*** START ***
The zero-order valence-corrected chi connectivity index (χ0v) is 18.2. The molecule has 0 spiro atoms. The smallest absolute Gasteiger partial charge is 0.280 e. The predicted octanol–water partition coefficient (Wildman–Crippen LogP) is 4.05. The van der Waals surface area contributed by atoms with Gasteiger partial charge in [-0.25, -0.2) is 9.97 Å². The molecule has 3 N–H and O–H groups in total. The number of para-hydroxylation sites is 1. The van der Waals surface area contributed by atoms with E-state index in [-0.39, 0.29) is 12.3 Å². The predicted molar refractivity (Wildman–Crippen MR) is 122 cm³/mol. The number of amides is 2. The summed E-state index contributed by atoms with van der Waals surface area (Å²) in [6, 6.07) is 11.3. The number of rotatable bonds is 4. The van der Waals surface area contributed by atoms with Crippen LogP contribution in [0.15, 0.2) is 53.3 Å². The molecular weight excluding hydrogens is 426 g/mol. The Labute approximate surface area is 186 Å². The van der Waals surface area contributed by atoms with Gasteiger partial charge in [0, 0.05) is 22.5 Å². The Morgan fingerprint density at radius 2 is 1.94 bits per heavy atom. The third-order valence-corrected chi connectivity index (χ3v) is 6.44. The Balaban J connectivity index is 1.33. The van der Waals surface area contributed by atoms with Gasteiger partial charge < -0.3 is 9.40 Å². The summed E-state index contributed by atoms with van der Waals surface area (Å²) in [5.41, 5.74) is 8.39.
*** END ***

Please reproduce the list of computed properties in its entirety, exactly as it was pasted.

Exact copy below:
The zero-order valence-corrected chi connectivity index (χ0v) is 18.2. The molecule has 0 spiro atoms. The smallest absolute Gasteiger partial charge is 0.280 e. The predicted octanol–water partition coefficient (Wildman–Crippen LogP) is 4.05. The van der Waals surface area contributed by atoms with Gasteiger partial charge in [-0.25, -0.2) is 9.97 Å². The molecule has 3 N–H and O–H groups in total. The number of para-hydroxylation sites is 1. The van der Waals surface area contributed by atoms with E-state index in [-0.39, 0.29) is 12.3 Å². The predicted molar refractivity (Wildman–Crippen MR) is 122 cm³/mol. The number of amides is 2. The summed E-state index contributed by atoms with van der Waals surface area (Å²) in [6, 6.07) is 11.3. The number of rotatable bonds is 4. The van der Waals surface area contributed by atoms with Crippen LogP contribution in [0.15, 0.2) is 53.3 Å². The molecular weight excluding hydrogens is 426 g/mol. The Labute approximate surface area is 186 Å². The van der Waals surface area contributed by atoms with Gasteiger partial charge in [0, 0.05) is 22.5 Å². The Morgan fingerprint density at radius 2 is 1.94 bits per heavy atom. The third-order valence-corrected chi connectivity index (χ3v) is 6.44. The Balaban J connectivity index is 1.33. The van der Waals surface area contributed by atoms with Gasteiger partial charge < -0.3 is 9.40 Å². The summed E-state index contributed by atoms with van der Waals surface area (Å²) in [5.41, 5.74) is 8.39.